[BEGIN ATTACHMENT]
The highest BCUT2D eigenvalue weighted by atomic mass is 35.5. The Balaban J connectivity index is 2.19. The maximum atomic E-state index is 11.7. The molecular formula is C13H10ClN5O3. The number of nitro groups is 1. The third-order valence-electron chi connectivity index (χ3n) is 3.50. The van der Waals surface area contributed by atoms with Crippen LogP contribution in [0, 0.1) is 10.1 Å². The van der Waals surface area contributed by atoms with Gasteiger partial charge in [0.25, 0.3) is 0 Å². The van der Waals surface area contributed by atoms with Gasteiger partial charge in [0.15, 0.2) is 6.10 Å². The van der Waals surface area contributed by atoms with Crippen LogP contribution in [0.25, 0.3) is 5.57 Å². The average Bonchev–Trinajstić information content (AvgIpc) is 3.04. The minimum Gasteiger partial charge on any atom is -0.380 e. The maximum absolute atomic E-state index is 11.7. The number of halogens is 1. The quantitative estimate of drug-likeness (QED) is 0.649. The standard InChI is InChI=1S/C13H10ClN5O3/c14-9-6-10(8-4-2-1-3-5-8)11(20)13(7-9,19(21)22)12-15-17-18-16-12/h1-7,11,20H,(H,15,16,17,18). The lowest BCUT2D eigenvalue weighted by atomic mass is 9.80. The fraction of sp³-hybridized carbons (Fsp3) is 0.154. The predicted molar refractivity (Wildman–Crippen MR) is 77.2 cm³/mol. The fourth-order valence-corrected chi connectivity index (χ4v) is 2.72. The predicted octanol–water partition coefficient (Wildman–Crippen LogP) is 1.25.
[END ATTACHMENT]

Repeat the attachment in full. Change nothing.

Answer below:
The highest BCUT2D eigenvalue weighted by atomic mass is 35.5. The Balaban J connectivity index is 2.19. The maximum atomic E-state index is 11.7. The molecular formula is C13H10ClN5O3. The number of nitro groups is 1. The third-order valence-electron chi connectivity index (χ3n) is 3.50. The van der Waals surface area contributed by atoms with Crippen LogP contribution in [0, 0.1) is 10.1 Å². The van der Waals surface area contributed by atoms with Gasteiger partial charge in [0.25, 0.3) is 0 Å². The van der Waals surface area contributed by atoms with Gasteiger partial charge in [0.15, 0.2) is 6.10 Å². The van der Waals surface area contributed by atoms with Crippen LogP contribution in [0.25, 0.3) is 5.57 Å². The average Bonchev–Trinajstić information content (AvgIpc) is 3.04. The minimum Gasteiger partial charge on any atom is -0.380 e. The maximum absolute atomic E-state index is 11.7. The number of halogens is 1. The quantitative estimate of drug-likeness (QED) is 0.649. The standard InChI is InChI=1S/C13H10ClN5O3/c14-9-6-10(8-4-2-1-3-5-8)11(20)13(7-9,19(21)22)12-15-17-18-16-12/h1-7,11,20H,(H,15,16,17,18). The lowest BCUT2D eigenvalue weighted by atomic mass is 9.80. The fraction of sp³-hybridized carbons (Fsp3) is 0.154. The predicted molar refractivity (Wildman–Crippen MR) is 77.2 cm³/mol. The fourth-order valence-corrected chi connectivity index (χ4v) is 2.72. The predicted octanol–water partition coefficient (Wildman–Crippen LogP) is 1.25.